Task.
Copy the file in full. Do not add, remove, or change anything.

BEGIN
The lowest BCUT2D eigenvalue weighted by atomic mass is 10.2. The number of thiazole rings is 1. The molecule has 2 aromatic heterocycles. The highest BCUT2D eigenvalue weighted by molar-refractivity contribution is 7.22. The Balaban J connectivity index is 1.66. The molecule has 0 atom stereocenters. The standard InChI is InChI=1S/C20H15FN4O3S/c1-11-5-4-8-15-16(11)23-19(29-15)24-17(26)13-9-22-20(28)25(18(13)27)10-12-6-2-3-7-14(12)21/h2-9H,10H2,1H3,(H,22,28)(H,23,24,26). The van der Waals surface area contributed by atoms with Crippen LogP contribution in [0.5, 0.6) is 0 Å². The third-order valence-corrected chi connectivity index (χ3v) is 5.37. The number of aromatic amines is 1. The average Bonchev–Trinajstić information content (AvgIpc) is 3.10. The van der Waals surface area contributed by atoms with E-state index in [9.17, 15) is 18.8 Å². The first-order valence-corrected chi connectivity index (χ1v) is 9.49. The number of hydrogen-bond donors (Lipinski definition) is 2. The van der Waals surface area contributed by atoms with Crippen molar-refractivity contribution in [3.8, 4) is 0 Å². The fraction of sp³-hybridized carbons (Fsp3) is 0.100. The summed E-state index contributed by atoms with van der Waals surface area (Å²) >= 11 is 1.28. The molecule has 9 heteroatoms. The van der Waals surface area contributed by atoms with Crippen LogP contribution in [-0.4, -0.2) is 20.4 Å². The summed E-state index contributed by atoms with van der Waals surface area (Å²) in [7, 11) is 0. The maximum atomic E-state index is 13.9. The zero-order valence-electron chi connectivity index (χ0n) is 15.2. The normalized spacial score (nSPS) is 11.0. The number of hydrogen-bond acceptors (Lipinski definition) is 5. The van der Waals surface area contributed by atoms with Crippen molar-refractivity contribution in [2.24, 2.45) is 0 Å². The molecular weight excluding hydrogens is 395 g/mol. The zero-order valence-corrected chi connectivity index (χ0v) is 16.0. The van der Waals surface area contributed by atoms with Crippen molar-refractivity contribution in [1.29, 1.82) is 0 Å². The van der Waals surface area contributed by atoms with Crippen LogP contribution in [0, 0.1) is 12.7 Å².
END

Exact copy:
The lowest BCUT2D eigenvalue weighted by atomic mass is 10.2. The number of thiazole rings is 1. The molecule has 2 aromatic heterocycles. The highest BCUT2D eigenvalue weighted by molar-refractivity contribution is 7.22. The Balaban J connectivity index is 1.66. The molecule has 0 atom stereocenters. The standard InChI is InChI=1S/C20H15FN4O3S/c1-11-5-4-8-15-16(11)23-19(29-15)24-17(26)13-9-22-20(28)25(18(13)27)10-12-6-2-3-7-14(12)21/h2-9H,10H2,1H3,(H,22,28)(H,23,24,26). The van der Waals surface area contributed by atoms with Crippen LogP contribution in [0.5, 0.6) is 0 Å². The third-order valence-corrected chi connectivity index (χ3v) is 5.37. The number of aromatic amines is 1. The average Bonchev–Trinajstić information content (AvgIpc) is 3.10. The van der Waals surface area contributed by atoms with E-state index in [9.17, 15) is 18.8 Å². The first-order valence-corrected chi connectivity index (χ1v) is 9.49. The number of hydrogen-bond donors (Lipinski definition) is 2. The van der Waals surface area contributed by atoms with Crippen molar-refractivity contribution in [3.8, 4) is 0 Å². The fraction of sp³-hybridized carbons (Fsp3) is 0.100. The summed E-state index contributed by atoms with van der Waals surface area (Å²) >= 11 is 1.28. The molecule has 9 heteroatoms. The van der Waals surface area contributed by atoms with Crippen LogP contribution in [-0.4, -0.2) is 20.4 Å². The summed E-state index contributed by atoms with van der Waals surface area (Å²) in [7, 11) is 0. The maximum atomic E-state index is 13.9. The zero-order valence-electron chi connectivity index (χ0n) is 15.2. The normalized spacial score (nSPS) is 11.0. The number of hydrogen-bond acceptors (Lipinski definition) is 5. The van der Waals surface area contributed by atoms with Crippen molar-refractivity contribution in [2.24, 2.45) is 0 Å². The molecular weight excluding hydrogens is 395 g/mol. The zero-order valence-corrected chi connectivity index (χ0v) is 16.0. The van der Waals surface area contributed by atoms with Crippen molar-refractivity contribution in [1.29, 1.82) is 0 Å². The van der Waals surface area contributed by atoms with Crippen LogP contribution in [0, 0.1) is 12.7 Å².